It would be difficult to define 2016 as anything other than a year dominated by loss, given the astounding number of cultural titans that have slipped into the great beyond. Certainly, in the UK at least, there has been an undeniable sense of collective grief. This shared experience has been intensified as a result of the accompanying mass media coverage, and our expanding interaction via social media, all contributing factors to the ever-shrinking boundaries that exist between us.
If we consider the concept of art as the product of our society, certain mediums lend themselves to the immediacy of being able to react almost in the moment. Though the act of writing a song could fall into this category, the planning and execution involved in bringing a song or an album to the public domain could be considered less so. What has been particularly interesting this year, has been the release of a number of high profile albums which are inexplicably tied to such themes of loss and mortality, strangely, inhabiting the very same moment in time at which the world was still reeling in the wake of the seemingly endless news that yet another casualty had been claimed.
In addition to David Bowie’s ‘Black Star’; and Nick Cave and the Bad Seeds’ ‘Skeleton Tree’; there has also been the release of Bob Mould’s ‘Patch The Sky’. Recently named in Rolling Stone’s list of the best albums of 2016 so far, this latest release can be considered somewhat of a hat-trick following on from the reception to Mould’s previous two solo albums ‘Beauty & Ruin’ and ‘Silver Age’. Though ‘Patch The Sky’ is a document of Mould’s personal experience following the passing of his mother, the moment at which the album landed, chimed remarkably with the “zeitgeist” at the point of its release.
It is with much anticipation that Birmingham welcomes the looming presence of Mould back to the city’s stage after a prolonged absence. Though Mould has toured the UK regularly in recent years, Birmingham has had to wait its turn before finding itself once more, nestled in amongst the lucky few on the tour itinerary.
Armed with the formidable, and unassailable backing of Jon Wurster on drums, and Jason Narducy on bass guitar, the three-piece waste no time in launching into a setlist that only relents once it begins to approach the thirty song threshold. Talk about getting your money’s worth. For those in attendance who might have favourable leanings toward a particular period in Mould’s career thus far, it would be hard to imagine any of them leaving tonight’s venue without having had a sizeable portion of their wish list delivered to them in Mould’s typical blistering fashion.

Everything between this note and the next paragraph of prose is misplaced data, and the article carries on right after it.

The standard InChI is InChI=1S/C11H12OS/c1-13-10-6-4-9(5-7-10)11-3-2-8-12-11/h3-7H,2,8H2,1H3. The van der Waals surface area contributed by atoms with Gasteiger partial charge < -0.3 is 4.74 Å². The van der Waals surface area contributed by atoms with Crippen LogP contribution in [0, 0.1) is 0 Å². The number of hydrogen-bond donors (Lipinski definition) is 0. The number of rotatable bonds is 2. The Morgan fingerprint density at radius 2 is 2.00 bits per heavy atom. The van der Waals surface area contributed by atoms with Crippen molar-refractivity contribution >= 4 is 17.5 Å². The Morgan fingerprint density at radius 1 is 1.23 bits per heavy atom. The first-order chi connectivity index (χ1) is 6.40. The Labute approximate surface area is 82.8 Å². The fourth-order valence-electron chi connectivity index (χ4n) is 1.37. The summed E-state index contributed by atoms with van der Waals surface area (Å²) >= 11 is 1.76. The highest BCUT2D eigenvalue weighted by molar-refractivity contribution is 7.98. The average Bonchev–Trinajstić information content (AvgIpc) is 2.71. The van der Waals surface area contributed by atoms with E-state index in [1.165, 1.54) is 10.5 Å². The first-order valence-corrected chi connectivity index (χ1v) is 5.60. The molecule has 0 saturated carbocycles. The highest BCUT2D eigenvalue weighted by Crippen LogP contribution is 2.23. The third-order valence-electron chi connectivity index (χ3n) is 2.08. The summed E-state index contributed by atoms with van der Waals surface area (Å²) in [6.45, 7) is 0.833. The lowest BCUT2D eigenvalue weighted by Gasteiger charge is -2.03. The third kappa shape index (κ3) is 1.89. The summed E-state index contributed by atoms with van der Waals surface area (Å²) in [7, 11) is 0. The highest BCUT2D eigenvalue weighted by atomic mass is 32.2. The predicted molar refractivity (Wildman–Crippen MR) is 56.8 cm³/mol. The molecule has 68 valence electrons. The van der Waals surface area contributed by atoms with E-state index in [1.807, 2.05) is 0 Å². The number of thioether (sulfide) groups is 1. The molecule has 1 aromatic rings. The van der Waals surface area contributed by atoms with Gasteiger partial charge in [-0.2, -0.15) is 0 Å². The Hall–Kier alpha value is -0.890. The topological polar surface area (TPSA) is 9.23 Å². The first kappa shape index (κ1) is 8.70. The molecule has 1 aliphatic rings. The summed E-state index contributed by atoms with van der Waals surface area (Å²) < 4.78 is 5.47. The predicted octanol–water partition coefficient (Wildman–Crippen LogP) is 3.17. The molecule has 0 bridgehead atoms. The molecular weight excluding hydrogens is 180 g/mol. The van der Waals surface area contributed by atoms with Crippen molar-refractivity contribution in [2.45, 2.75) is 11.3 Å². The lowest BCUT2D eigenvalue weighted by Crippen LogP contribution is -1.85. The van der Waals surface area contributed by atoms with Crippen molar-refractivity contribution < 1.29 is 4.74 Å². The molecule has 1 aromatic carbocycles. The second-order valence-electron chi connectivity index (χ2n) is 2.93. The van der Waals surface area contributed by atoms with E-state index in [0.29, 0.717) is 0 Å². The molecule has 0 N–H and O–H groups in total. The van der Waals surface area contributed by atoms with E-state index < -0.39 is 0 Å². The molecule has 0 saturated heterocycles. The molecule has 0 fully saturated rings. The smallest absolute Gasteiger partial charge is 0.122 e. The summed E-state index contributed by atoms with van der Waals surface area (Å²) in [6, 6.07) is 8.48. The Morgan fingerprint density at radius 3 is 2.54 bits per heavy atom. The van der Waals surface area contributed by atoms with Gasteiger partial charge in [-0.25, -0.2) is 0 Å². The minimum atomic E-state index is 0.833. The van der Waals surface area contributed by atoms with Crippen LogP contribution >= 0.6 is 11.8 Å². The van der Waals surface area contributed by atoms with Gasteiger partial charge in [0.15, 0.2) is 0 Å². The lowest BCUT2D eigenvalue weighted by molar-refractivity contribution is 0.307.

What a joy it is to witness a group of musicians who are so firmly in the ascent of their endeavours. Considering that this is the opening night of the tour, they are certainly firing on all cylinders, as they commence proceedings with the HÃ¼sker DÃ¼ classic ‘Flip Your Wig’; followed by ‘Hate Paper Doll’ and ‘I Apologise’. The chronological set continues as next up is ‘A Good Idea’ and ‘Changes’, both taken from Sugar’s ‘Copper Blue’. There is barely enough time register the ending of one song and the beginning of the next as the band proceed to emulsify the eardrums are all those in attendance with their relentless onslaught.
Bob Mould’s distinctive vocal and guitar playing, along with Wurster’s playing – the closest you could get to perfection – complemented by Narducy’s flourishes, are an intoxicating combination. It is easily understandable as to why Bob Mould has maintained this formation for so long. At one point, having moved towards the front of the stage, the view of Mould is obscured by the suspended PA system which ends up perfectly framing Mould’s guitar, focusing the attention solely upon his hands, which offers the opportunity to revel in the sheer intensity of his playing.
Bob Mould’s approach tonight is simple: hit the stage, give it all you’ve got, and leave them, yes, bereft of hearing temporarily, but with hearts brimming with joy. I certainly hope that it is not too long before both organs are subjected to the same rigours.
Review: Chris Curtis